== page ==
Alive Another Day
KJ Hannah Greenberg
A senior citizen protected
by a large straw sun hat and elsewise covered from wrists to ankles, makes her way
among tombstones. She pauses at one.
two months, one week and six days past my seventieth birthday. Why aren’t you here
to rejoice with me? We agreed I’d go first.
so miserable without you. The insurance money’s
keeping me afloat and the kids visit . . . sometimes, but life’s no good alone.
nasty piece of work! You promised to outlive me.”
“I’ve been granted the gift of
waking up again!”
months, two weeks and five days past my seventieth birthday!”
Ma. Yesterday was three months, two weeks and four days
past your seventieth birthday.”
“Oh Honey, you’re
“You bet! We’re only guaranteed
seventy years and I’ve been given a reprieve to live longer.”
“Not so amazing; the
average female life expectancy, here, is eighty-two.”
“I don’t. I read it in Statista.”
“Nope, for first-world countries,
mostly. You were born in the right place, at the right time.”
“Counting COVID and
no matter, Scripture gives us seventy, so I’m
living on bonus time.”
“I know, you call me every
morning to let me know.”
“Hi, Mom! How come you’re not
“His phone number isn’t
“Did you know that
three months, three weeks and four days have passed since my seventieth birthday?”
“Lunch with the girls? Manicure?
Signing up for a new app?”
“No, most of them are on a
cruise. I don’t like nail polish. You didn’t forget? Besides, I’m happy using
dated technology. No new apps for this grandma.
“So, I’m celebrating
by calling you.”
“Oh . . . Did you
know I got to the office two hours ago?”
“The early bird .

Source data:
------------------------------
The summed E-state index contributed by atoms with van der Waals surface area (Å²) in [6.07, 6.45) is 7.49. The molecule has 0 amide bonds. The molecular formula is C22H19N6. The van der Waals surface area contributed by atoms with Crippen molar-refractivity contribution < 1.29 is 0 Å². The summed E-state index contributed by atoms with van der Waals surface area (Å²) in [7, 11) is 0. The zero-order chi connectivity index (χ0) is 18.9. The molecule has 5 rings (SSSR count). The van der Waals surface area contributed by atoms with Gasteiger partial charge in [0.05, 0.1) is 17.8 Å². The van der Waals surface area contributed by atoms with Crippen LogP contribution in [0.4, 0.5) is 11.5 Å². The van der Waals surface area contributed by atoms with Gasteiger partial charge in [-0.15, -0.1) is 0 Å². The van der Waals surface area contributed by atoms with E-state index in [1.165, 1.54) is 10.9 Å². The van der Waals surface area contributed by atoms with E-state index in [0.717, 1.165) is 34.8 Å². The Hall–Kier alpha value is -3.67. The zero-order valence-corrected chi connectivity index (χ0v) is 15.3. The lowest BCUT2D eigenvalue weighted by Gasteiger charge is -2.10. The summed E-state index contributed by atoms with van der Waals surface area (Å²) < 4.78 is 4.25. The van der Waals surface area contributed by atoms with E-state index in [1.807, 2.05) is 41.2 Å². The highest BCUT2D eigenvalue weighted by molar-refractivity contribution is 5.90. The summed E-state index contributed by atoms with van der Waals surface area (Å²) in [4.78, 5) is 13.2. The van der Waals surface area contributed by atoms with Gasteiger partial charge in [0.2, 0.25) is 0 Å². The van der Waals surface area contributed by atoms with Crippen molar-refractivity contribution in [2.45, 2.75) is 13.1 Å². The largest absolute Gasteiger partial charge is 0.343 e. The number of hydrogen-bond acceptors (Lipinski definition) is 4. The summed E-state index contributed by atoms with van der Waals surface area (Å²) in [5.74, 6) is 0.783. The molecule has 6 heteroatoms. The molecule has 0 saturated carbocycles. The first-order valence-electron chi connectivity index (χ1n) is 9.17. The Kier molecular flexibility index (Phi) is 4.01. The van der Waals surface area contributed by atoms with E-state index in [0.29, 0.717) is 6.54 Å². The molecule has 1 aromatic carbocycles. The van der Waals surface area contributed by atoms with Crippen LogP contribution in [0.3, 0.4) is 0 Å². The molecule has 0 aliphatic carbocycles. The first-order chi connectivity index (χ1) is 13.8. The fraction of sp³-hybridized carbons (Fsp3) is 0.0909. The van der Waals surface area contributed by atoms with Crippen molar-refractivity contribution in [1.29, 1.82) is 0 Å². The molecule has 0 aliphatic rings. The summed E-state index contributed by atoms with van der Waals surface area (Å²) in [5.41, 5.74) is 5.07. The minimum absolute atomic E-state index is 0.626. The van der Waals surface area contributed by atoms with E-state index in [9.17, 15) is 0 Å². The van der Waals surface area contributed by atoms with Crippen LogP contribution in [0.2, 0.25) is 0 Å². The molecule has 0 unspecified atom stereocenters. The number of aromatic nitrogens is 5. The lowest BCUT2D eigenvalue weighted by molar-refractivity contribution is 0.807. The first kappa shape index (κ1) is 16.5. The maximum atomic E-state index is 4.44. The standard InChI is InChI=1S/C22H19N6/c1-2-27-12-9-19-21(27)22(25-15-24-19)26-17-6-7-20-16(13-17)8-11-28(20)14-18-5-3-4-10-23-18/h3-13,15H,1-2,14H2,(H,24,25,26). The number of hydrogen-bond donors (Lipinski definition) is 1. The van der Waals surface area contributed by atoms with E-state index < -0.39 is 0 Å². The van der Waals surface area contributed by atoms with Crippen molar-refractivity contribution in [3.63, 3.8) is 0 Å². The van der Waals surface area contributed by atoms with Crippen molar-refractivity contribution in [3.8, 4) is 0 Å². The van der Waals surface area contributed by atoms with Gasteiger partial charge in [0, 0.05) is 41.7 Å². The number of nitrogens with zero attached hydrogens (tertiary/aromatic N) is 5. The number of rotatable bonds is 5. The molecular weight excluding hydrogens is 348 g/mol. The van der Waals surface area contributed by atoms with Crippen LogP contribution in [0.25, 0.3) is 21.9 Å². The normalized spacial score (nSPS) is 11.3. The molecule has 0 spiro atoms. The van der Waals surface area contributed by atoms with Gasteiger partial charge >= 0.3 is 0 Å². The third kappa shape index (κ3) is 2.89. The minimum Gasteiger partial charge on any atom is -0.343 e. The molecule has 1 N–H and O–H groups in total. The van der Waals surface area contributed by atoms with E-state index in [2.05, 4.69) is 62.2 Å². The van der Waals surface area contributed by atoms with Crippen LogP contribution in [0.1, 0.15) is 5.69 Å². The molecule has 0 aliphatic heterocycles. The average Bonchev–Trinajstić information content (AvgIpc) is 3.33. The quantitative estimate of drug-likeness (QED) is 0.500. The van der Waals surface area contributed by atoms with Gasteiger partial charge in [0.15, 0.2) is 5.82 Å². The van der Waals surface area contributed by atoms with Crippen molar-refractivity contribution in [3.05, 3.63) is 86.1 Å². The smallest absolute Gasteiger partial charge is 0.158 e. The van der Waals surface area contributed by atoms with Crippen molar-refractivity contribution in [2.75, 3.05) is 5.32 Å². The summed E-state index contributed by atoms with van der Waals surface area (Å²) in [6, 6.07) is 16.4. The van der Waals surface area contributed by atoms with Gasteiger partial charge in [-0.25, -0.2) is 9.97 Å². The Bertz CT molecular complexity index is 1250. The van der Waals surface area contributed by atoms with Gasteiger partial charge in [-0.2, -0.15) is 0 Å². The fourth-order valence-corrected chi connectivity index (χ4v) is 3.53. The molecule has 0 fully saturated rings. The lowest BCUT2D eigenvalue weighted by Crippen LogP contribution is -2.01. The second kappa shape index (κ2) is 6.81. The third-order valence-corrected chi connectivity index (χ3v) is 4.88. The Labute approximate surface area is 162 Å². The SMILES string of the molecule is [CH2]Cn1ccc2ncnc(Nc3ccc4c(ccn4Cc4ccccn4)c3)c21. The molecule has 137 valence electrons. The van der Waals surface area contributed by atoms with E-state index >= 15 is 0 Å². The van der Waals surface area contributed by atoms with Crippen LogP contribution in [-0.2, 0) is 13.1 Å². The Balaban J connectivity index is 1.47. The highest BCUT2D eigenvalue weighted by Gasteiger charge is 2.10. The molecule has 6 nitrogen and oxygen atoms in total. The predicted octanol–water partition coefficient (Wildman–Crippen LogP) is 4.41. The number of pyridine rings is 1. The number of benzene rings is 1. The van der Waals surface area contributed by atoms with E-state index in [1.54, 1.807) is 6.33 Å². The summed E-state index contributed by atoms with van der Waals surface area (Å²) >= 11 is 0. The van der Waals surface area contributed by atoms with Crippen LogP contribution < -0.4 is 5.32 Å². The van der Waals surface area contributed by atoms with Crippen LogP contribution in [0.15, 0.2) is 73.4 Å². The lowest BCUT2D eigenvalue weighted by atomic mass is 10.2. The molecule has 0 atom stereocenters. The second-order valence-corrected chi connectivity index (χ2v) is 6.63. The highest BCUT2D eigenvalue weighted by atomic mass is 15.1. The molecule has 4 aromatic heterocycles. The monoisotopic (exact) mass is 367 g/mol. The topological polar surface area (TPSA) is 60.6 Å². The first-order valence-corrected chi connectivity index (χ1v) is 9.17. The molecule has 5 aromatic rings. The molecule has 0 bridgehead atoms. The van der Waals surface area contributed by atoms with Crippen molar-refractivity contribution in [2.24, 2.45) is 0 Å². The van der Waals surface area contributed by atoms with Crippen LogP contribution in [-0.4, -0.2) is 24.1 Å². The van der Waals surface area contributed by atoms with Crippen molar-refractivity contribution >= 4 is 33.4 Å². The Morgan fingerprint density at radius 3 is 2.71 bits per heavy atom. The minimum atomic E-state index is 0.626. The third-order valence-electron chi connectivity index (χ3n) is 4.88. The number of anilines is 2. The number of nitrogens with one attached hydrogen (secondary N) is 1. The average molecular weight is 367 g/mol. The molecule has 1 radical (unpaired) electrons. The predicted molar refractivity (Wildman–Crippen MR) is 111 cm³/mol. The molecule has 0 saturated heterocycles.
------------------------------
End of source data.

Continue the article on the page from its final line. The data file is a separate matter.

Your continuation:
“Mom, you can’t call me every
“Maybe, after the
kids are asleep, I can Zoom with you.”
you in fourteen hours.”
you always have to make me feel guilty?”
just called to wish you a ‘good morning.’
No guilt attached. Hanging up, now.”
A senior citizen fights
against snowdrifts in boots, a parka, and assorted cold weather gear as she makes her
way among tombstones. She pauses at one.
“Berel, you were supposed
to outlive me. I get it that your father caved, but a son ought to respect his
mother. I wanted to read to your children! I wanted to meet your wife! I wanted to clap
at your college graduation! You didn’t let me do any of that.
“Did you know that
today is four years, ten months, one week and two days past my seventieth birthday? I would
have gladly given you my decades, instead, if it had been possible.
“Anyway, the docs
say the cancer’s returned. I wanted to tell someone.”
Teri told me you’ve been calling her at work.
You shouldn’t do that.”
“If a mother can’t
say ‘good morning’ to her children, what’s the point of motherhood?”
is picking up in five, so please just tell me today’s
“I’m five years and a day past
my seventieth birthday.”
there’s the horn. Gotta go. Love you. Kisses and
adults, their spouses, and their children make their
way among tombstones. They pause at a fresh gravesite.
years, six months, and four days since her seventieth
“I shouldn’t have changed my
phone number. Her calls took only a few minutes.”
have told her I was busy at work when all I was doing was sipping my second coffee and
checking my Facebook account.”
“I should have been
honest and let her know that carpool was a lifeline for me after Peter was diagnosed. I
never told her about his illness—I didn’t want to add to her burdens. Now,
I realize it would have been better to have had her involved. At least the surgery worked
and Peter’s clear.”
“Five years, six months, and
four days since her seventieth birthday.”
“Which do you think
was worse for her, Berel’s death or Dad’s?”
was really afraid of dying. Her calls were her way of
celebrating each droplet of life.”
It must have been awful to live so many hours, days,
weeks, months, and years alone.”
“You sound like Mom.”
Expect calls from me if I pass seventy.”
KJ Hannah Greenberg has
been playing with words and images for an awfully long
time. Check out her poetry and art book, One-Handed Pianist (Hekate Publishing, 2021).